By Andrew O’Hehir
Every year the Academy of Motion Picture Arts and Sciences sets out, in its earnest, lead-footed way, to honor foreign films and documentaries. And every year people in the so-called independent sector of the film business observe this process with a strange blend of longing, affection and outrage. It’s something like watching your sodden Uncle Frank struggle to the Thanksgiving table after eight or nine drinks and seven hours of televised football. Will he fall down the stairs and end up in the emergency room? Or bring tears to our eyes with a sloppy but eloquent toast?
This may just be the year that Uncle Frank shows up sober, shaved and wearing a cologne that doesn’t resemble Old Forester, his steely eyes focused on the future of cinema. As I discussed in this space at some length last year, these categories have a checkered, semi-glorious history. Some great films have won these awards: Luis Buñuel’s “Discreet Charm of the Bourgeoisie” took home the foreign-language Oscar in 1972, as did Volker Schlöndorff’s “The Tin Drum” in 1979 and Ingmar Bergman’s “Fanny and Alexander” in 1983. Among documentaries, Barbara Kopple’s profoundly influential “Harlan County, USA” won in 1976. Other winners have included “The Times of Harvey Milk” in 1984, “When We Were Kings” in 1996 and “Bowling for Columbine” in 2002.
But, you know: I think I may have seen the Dutch film “Antonia’s Line,” which won the foreign-language Oscar in 1995. But I can tell you nothing about it. I can vaguely remember “Character,” another Dutch film that won in ’97, as sort of a Dickensian period piece. I have absolutely no clue about the Italian film “Mediterraneo” (which was the 1991 winner — over Zhang Yimou’s “Raise the Red Lantern”!) or the Swiss film “Journey of Hope,” which won the year before that (when Zhang’s “Ju Dou” was nominated).
Those may be fine films, but the point is that hardly anyone saw them at the time, and winning the award has utterly failed to rescue them from VHS-grade obscurity. As somebody once said to me, if the Academy simply hired a team of chimpanzees to go through all the official foreign-language candidates and pick five at random, the nomination process would be far more transparent, and the results could hardly be more bewildering.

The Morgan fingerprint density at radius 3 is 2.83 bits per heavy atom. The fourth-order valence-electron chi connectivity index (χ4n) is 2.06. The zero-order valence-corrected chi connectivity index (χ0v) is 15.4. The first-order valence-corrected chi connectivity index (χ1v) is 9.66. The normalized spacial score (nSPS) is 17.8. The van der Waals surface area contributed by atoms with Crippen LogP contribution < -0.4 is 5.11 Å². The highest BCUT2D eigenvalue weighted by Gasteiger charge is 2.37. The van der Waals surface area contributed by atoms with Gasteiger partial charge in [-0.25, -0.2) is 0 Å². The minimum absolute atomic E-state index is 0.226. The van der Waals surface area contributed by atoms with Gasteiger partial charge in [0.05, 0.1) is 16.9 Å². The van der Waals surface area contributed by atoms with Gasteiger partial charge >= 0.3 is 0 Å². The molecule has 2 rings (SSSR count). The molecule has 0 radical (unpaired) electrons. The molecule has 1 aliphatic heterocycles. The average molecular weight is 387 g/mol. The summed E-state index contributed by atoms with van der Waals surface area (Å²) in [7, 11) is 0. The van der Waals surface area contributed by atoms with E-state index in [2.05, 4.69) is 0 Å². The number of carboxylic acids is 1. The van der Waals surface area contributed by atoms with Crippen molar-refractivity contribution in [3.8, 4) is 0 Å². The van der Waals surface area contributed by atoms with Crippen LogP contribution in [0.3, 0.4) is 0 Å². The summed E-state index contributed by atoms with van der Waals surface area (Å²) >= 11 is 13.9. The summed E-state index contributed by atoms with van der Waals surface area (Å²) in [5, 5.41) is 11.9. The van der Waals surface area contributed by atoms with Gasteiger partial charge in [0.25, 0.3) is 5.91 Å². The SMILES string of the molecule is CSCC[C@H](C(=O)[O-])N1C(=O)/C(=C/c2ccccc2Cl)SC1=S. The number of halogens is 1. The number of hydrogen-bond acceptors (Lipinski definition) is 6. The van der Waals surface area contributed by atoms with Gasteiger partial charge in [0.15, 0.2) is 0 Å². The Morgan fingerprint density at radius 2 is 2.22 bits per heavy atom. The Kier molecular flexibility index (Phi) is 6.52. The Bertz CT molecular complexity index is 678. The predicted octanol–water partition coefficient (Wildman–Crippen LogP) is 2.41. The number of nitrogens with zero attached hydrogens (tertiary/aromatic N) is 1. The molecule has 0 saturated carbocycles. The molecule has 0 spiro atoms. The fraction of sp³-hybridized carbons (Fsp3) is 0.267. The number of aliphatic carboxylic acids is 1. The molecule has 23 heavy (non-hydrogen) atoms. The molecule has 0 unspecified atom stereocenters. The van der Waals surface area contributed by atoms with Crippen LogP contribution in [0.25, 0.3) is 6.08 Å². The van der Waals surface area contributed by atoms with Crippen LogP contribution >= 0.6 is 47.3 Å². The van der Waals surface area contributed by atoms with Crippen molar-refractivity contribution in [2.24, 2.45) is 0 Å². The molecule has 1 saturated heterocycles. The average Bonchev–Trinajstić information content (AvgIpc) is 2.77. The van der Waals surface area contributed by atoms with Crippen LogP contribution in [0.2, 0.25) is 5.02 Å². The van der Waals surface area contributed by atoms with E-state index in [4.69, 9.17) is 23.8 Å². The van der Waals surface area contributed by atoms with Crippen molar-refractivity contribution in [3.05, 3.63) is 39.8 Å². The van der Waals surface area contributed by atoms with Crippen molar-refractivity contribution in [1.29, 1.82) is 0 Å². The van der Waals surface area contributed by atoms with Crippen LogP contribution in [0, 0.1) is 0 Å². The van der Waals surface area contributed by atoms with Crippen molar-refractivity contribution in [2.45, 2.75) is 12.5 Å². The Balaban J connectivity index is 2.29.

Similarly, until this decade, when Hollywood belatedly realized that documentary filmmaking was full of new energy, the docu-Oscar was by and large a parade of well-meaning dreariness. There were biopics about Arthur Rubinstein and Eleanor Roosevelt and Maya Lin and Robert Frost. There were backstage-at-the-opera movies. There was “Anne Frank Remembered” and “I Am a Promise: The Children of Stanton Elementary School.” Again, I don’t mean to be snarky about those particular films, only to suggest that the Academy typically has not displayed an appetite for anything riskier or more challenging.
All true, but you know what? It’s 2007 and Oscar woke up and smelled the coffee, so it’s time to quit bitching. For the first time in my memory, both categories this year are completely not embarrassing. Over the last decade, Academy brass have tinkered with both categories, in modest but substantive increments, and the results are impressive. Rules for the documentary category seem to shift every year (and I’ve given up trying to understand them), but this year’s nominees — including not one but two documentaries exploring the Iraq fiasco, and not one but two movies that have been attacked as anti-Christian — make an impressive, serious-minded and diverse list. Many people have mentioned the absence of the Dixie Chicks documentary “Shut Up and Sing,” and I was rooting for the death double-bill of “Jonestown” and “The Bridge.” But the five films we’ve got are eminently deserving, even if the winner is almost a foregone conclusion.
One of the biggest problems in the foreign-language category is still with us: Each nation gets only one candidate. Argentina gets to nominate one film and so does Vanuatu. France and Spain, the only European nations to challenge the hegemony of American films in any serious way, get one entry apiece, as do China, India, Russia and Nigeria, all homes of large-scale film industries. That’s ludicrous, but at least the multi-committee process by which the Academy whittles those 90 to 100 official entries down to five nominees has become somewhat more rational.
First of all, there are no outright howlers or head-scratchers among this year’s foreign-film nominees. (Raise your hands if you’ve seen any of these: The Swedish film “Evil,” the Czech film “Zelary,” the Italian film “Don’t Tell” or the Norwegian film “Elling.” Anyone? Didn’t think so. All of those were nominated for an Academy Award within the last five years.) Furthermore — and, believe me, I’m confused to be writing this — four of the five are terrific movies you should see as soon as possible.
In fairness, neither of these categories presents much of a handicapping challenge this year. The foreign films include a major hit, the biggest-grossing Spanish-language film ever released in this country; and one of the documentaries features Mr. I-used-to-be-the-next-president-of-the-United-States. So instead of wasting my time making odds, I called up a couple of these directors for their quick thoughts about their films, what the nominations have meant so far, and whether they’re having fun yet. Sunday evening’s statuettes aside, there’s a lot to celebrate here. Let’s honor the wondrous spectacle of Hollywood getting it right.